Even if you find an architect that is perfect in every other way, you will be unhappy if their style clashes with your own.  The inevitable give and take during the design process risks becoming more adversarial than cooperative.  Of course, good architects are capable of adapting their stylistic approach to your taste; but creative solutions are much more likely to happen if the architect is not expected to depart too drastically from their own stylistic tendencies.


4.  Choose according to your personality.  Stylistic tendencies are revealed by looking at photos or driving by projects designed by a particular architect.  Finding an architect with a personality that matches your own nearly always requires some face-to-face contact, whether in a formal interview or informal coffee shop chat.  In any event, be sure to interview at least a couple architects to give you a means of assessing your preferred candidate.

If you’re blunt, don’t choose an especially sensitive or thin-skinned architect; if you struggle to communicate your expectations, don’t pick an architect who lacks the patience to listen.  If your preferred candidate is anything like Frank Lloyd Wright, be prepared to stand back and let him work his magic with a fair amount of independence.

Don’t underestimate the importance of personality, either.  Designing a home or an office building - even a shed or cabin - typically involves a number of discussions with the architect.  The architect is also generally the person who ensures the project comports with local zoning rules and who also attempts to put out fires as they happen.  And fires will happen one way or another.  Even after the final design is approved, the architect communicates with you and the contractor throughout construction.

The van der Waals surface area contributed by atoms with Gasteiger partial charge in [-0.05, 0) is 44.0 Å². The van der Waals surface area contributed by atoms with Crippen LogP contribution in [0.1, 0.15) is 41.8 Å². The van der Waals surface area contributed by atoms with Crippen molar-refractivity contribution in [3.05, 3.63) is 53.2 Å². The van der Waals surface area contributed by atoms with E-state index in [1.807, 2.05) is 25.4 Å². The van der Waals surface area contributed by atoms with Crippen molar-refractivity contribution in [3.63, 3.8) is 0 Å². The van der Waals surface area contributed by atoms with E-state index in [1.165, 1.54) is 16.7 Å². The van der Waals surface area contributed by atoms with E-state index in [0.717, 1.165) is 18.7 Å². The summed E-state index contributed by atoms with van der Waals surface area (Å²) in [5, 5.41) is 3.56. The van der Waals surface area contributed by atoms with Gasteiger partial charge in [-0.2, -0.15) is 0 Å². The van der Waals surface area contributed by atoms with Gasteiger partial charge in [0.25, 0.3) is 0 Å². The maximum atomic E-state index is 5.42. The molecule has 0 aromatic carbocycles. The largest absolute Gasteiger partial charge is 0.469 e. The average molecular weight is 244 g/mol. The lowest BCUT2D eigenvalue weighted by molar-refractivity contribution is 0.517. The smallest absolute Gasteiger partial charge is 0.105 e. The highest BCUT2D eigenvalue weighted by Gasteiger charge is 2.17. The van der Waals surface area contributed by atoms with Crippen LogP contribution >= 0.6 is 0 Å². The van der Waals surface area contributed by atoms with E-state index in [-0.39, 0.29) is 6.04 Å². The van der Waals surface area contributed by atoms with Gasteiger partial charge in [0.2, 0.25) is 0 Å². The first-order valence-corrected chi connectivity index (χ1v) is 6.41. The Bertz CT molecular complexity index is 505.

Basically, if you love the architect’s style but hate their guts, look elsewhere unless you are prepared to go through months of headaches, frustrations, arguments, and frayed nerves.  The reward for finding a compatible architect will be more than emotional peace; if you get along, the final design stands to be even better.


5.  Take your project’s complexity into account. Most architects specialize on a defined set of project types (e.g., exclusively residential; commercial and civic).  Unless you plan to hire a large, full-service architecture firm, expect to narrow candidates accordingly.  If you are building a home or renovating a historic property, you will generally be better off hiring an architect with experience dealing with the challenges posed by each situation.

Similarly, it would be unwise to hire a residential architect to design a large commercial property (or your capitol building’s dome) unless you are certain the architect will have the ability (or access to experienced colleagues) to handle the project’s complexities.  If your project is small and you are adventurous, consider hiring a young architect, who will generally be less expensive, but just as competent.


6.   Pay attention to the details. This is obviously applicable to many things, including questions you pose to candidates and your research of portfolios.  Don’t just glance at images of buildings; look at the materials used and analyze how past projects have dealt with aging.  Even better, ask the candidate architect to set up an in-person inspection of one of their past projects.